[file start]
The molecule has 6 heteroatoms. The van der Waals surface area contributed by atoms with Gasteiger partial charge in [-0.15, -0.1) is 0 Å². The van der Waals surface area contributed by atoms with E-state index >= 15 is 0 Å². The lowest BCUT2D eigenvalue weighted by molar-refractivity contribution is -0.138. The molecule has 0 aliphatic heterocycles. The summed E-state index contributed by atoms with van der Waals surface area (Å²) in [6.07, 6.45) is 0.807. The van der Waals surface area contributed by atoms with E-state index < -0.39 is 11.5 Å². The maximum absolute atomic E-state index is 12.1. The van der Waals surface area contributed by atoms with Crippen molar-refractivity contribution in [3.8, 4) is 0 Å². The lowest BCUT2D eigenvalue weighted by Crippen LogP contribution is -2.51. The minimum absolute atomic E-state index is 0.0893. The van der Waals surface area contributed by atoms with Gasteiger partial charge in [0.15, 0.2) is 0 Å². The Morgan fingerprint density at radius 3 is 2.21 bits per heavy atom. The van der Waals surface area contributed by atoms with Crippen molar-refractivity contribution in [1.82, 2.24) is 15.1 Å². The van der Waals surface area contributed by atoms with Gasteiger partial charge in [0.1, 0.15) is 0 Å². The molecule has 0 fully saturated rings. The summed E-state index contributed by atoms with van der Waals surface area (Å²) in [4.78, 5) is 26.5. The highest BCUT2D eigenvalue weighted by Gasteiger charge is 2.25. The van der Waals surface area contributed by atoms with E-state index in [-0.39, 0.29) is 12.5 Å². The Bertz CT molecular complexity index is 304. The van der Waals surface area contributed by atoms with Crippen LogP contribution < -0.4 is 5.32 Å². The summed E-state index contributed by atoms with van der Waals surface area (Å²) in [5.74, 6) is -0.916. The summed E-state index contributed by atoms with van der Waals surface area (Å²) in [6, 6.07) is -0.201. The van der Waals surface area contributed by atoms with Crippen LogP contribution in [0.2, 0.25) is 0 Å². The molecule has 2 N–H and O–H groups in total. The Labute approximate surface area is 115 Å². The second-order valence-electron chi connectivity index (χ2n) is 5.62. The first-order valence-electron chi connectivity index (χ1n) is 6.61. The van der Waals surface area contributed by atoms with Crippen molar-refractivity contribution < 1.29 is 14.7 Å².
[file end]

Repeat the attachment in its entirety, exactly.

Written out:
The molecule has 6 heteroatoms. The van der Waals surface area contributed by atoms with Gasteiger partial charge in [-0.15, -0.1) is 0 Å². The van der Waals surface area contributed by atoms with E-state index >= 15 is 0 Å². The lowest BCUT2D eigenvalue weighted by molar-refractivity contribution is -0.138. The molecule has 0 aliphatic heterocycles. The summed E-state index contributed by atoms with van der Waals surface area (Å²) in [6.07, 6.45) is 0.807. The van der Waals surface area contributed by atoms with E-state index < -0.39 is 11.5 Å². The maximum absolute atomic E-state index is 12.1. The van der Waals surface area contributed by atoms with Crippen molar-refractivity contribution in [3.8, 4) is 0 Å². The lowest BCUT2D eigenvalue weighted by Crippen LogP contribution is -2.51. The minimum absolute atomic E-state index is 0.0893. The van der Waals surface area contributed by atoms with Gasteiger partial charge in [0.15, 0.2) is 0 Å². The Morgan fingerprint density at radius 3 is 2.21 bits per heavy atom. The van der Waals surface area contributed by atoms with Crippen molar-refractivity contribution in [1.82, 2.24) is 15.1 Å². The van der Waals surface area contributed by atoms with Gasteiger partial charge in [0.1, 0.15) is 0 Å². The molecule has 0 fully saturated rings. The summed E-state index contributed by atoms with van der Waals surface area (Å²) in [4.78, 5) is 26.5. The highest BCUT2D eigenvalue weighted by Gasteiger charge is 2.25. The van der Waals surface area contributed by atoms with E-state index in [-0.39, 0.29) is 12.5 Å². The Bertz CT molecular complexity index is 304. The van der Waals surface area contributed by atoms with Crippen LogP contribution < -0.4 is 5.32 Å². The summed E-state index contributed by atoms with van der Waals surface area (Å²) in [5.74, 6) is -0.916. The summed E-state index contributed by atoms with van der Waals surface area (Å²) in [6, 6.07) is -0.201. The van der Waals surface area contributed by atoms with Crippen LogP contribution in [0.2, 0.25) is 0 Å². The molecule has 2 N–H and O–H groups in total. The Labute approximate surface area is 115 Å². The second-order valence-electron chi connectivity index (χ2n) is 5.62. The first-order valence-electron chi connectivity index (χ1n) is 6.61. The van der Waals surface area contributed by atoms with Crippen molar-refractivity contribution < 1.29 is 14.7 Å².